Lately I have been questioning the value of Web 2.0 applications and sites and along those lines I have to question some of the services that many people are offering. For example, the idea of someone blogging for your company site and isn’t an employee seems ridiculous to me. We all know the value in blogging and most of that comes from the knowledge of what you are talking about. But then again, everyone who has a blog is an expert at something right?
And if they are, would you be willing to pay anyone with a blog a specific amount of money for services rendered? What’s the ratio of people who talk about design vs. the people you would actually pay to design a site for you? Or say you were really looking for a Web 2.0 consultant (they have to exist somewhere right?), how many Web 2.0 blogs exist vs. how many of those people would you be willing to pay to help you out with your application?
Many professionals have started blog networks or whatever they are calling them today, but how many of them would you trust to run a true media company? Now maybe that’s an insult to say that these companies aren’t true media companies already, but that’s how it came out in my mind so it must be right because I am an expert at these things since I run a media company myself.
As much as I love the independent web I have to wonder at the job it has done of pushing out the true professionals and experts that I used to read. Is it still possible to really become an expert at anything when you already have 100 people writing on the same topic? Remember when Zeldman, Shea and Bowman were the shit? Now how often do you hear about them? I have no doubt they are happy doing what they do, but where are those professionals now?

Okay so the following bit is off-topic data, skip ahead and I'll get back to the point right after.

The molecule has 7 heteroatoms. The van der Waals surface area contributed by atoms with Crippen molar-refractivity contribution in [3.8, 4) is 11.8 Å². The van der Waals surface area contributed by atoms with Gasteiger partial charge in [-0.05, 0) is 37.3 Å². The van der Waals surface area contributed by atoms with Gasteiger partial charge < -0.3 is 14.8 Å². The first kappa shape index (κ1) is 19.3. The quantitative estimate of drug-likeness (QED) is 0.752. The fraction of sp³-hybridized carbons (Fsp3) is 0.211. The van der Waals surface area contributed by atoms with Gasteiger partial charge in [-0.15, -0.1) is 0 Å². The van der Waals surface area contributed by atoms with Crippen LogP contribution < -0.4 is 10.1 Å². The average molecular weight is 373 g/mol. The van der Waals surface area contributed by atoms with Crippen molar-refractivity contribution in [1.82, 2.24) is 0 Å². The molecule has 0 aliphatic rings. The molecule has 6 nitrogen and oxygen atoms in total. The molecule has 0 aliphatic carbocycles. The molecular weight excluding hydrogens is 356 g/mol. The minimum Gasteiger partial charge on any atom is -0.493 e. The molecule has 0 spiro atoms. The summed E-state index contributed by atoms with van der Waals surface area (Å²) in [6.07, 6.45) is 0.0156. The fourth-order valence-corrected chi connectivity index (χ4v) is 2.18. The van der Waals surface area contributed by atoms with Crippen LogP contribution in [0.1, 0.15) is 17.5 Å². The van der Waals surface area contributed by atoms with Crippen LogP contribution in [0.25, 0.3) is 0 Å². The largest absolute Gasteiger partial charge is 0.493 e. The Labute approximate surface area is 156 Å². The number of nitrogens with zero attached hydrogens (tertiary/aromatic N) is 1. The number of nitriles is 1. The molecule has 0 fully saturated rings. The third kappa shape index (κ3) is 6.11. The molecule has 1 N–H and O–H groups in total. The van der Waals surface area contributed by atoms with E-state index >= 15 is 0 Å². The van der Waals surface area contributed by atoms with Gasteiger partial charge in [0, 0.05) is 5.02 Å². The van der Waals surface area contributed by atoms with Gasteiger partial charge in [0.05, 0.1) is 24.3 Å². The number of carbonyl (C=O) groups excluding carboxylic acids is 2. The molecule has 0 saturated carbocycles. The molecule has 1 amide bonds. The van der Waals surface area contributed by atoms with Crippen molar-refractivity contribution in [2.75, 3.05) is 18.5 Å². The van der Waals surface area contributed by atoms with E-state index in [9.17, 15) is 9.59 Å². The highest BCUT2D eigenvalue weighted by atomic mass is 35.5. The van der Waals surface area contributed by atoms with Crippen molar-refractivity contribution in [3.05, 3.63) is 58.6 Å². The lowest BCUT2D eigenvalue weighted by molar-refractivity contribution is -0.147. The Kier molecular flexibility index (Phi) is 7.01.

Maybe we have become so spread out all over the place that there isn’t a need for experts anymore. With 100 articles daily on design one of them has to be of expert status right? We laugh at newspaper journalists for complaining about how damaging blogs are to their industry, but now I kind of understand where they are coming from. Blogging has made things a bit too easy, similar to how Cliffs’ Notes ruined great literature and analytical thinking.
As great as the web is today, there are some qualities of the past that I miss. I don’t like forgetting how great it is to sit down with a great book and reflecting on it when I am done. I’ve replaced that with browsing the titles in my RSS reader to see if anything is good out there. I don’t like that I’m not sure if the person I am currently reading is really an expert in his field and whether or not his opinion is valid. That isn’t to say that all opinions by bloggers aren’t important, but everyone seems to think that their opinion is always valid.
1,000 monkeys with a 1,000 typewriters was always supposed to be a joke I thought.
Originally posted on September 7, 2006 @ 2:08 pm